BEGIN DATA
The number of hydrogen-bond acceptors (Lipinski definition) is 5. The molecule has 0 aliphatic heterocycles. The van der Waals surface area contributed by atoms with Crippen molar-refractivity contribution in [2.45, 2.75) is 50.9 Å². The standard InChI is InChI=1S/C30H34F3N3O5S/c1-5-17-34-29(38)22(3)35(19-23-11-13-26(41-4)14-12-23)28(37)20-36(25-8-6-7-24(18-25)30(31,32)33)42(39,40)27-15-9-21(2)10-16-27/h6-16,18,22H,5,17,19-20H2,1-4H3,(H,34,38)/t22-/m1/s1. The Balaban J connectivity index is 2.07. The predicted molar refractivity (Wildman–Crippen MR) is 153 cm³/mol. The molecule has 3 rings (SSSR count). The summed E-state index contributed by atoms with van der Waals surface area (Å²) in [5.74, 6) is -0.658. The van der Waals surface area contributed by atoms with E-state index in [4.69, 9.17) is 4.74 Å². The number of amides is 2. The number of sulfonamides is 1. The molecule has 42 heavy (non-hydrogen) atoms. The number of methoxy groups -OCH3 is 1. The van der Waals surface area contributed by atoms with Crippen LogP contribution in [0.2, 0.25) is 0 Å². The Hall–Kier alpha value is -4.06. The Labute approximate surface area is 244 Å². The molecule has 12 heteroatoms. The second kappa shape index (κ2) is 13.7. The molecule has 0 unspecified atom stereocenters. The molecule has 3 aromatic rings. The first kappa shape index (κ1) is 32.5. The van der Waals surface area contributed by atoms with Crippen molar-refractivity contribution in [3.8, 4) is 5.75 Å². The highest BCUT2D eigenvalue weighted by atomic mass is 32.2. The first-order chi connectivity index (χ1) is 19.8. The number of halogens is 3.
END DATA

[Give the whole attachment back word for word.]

The number of hydrogen-bond acceptors (Lipinski definition) is 5. The molecule has 0 aliphatic heterocycles. The van der Waals surface area contributed by atoms with Crippen molar-refractivity contribution in [2.45, 2.75) is 50.9 Å². The standard InChI is InChI=1S/C30H34F3N3O5S/c1-5-17-34-29(38)22(3)35(19-23-11-13-26(41-4)14-12-23)28(37)20-36(25-8-6-7-24(18-25)30(31,32)33)42(39,40)27-15-9-21(2)10-16-27/h6-16,18,22H,5,17,19-20H2,1-4H3,(H,34,38)/t22-/m1/s1. The Balaban J connectivity index is 2.07. The predicted molar refractivity (Wildman–Crippen MR) is 153 cm³/mol. The molecule has 3 rings (SSSR count). The summed E-state index contributed by atoms with van der Waals surface area (Å²) in [5.74, 6) is -0.658. The van der Waals surface area contributed by atoms with E-state index in [4.69, 9.17) is 4.74 Å². The number of amides is 2. The number of sulfonamides is 1. The molecule has 42 heavy (non-hydrogen) atoms. The number of methoxy groups -OCH3 is 1. The van der Waals surface area contributed by atoms with Crippen LogP contribution in [0.2, 0.25) is 0 Å². The Hall–Kier alpha value is -4.06. The Labute approximate surface area is 244 Å². The molecule has 12 heteroatoms. The second kappa shape index (κ2) is 13.7. The molecule has 0 unspecified atom stereocenters. The molecule has 3 aromatic rings. The first kappa shape index (κ1) is 32.5. The van der Waals surface area contributed by atoms with Crippen molar-refractivity contribution in [3.8, 4) is 5.75 Å². The highest BCUT2D eigenvalue weighted by atomic mass is 32.2. The first-order chi connectivity index (χ1) is 19.8. The number of halogens is 3.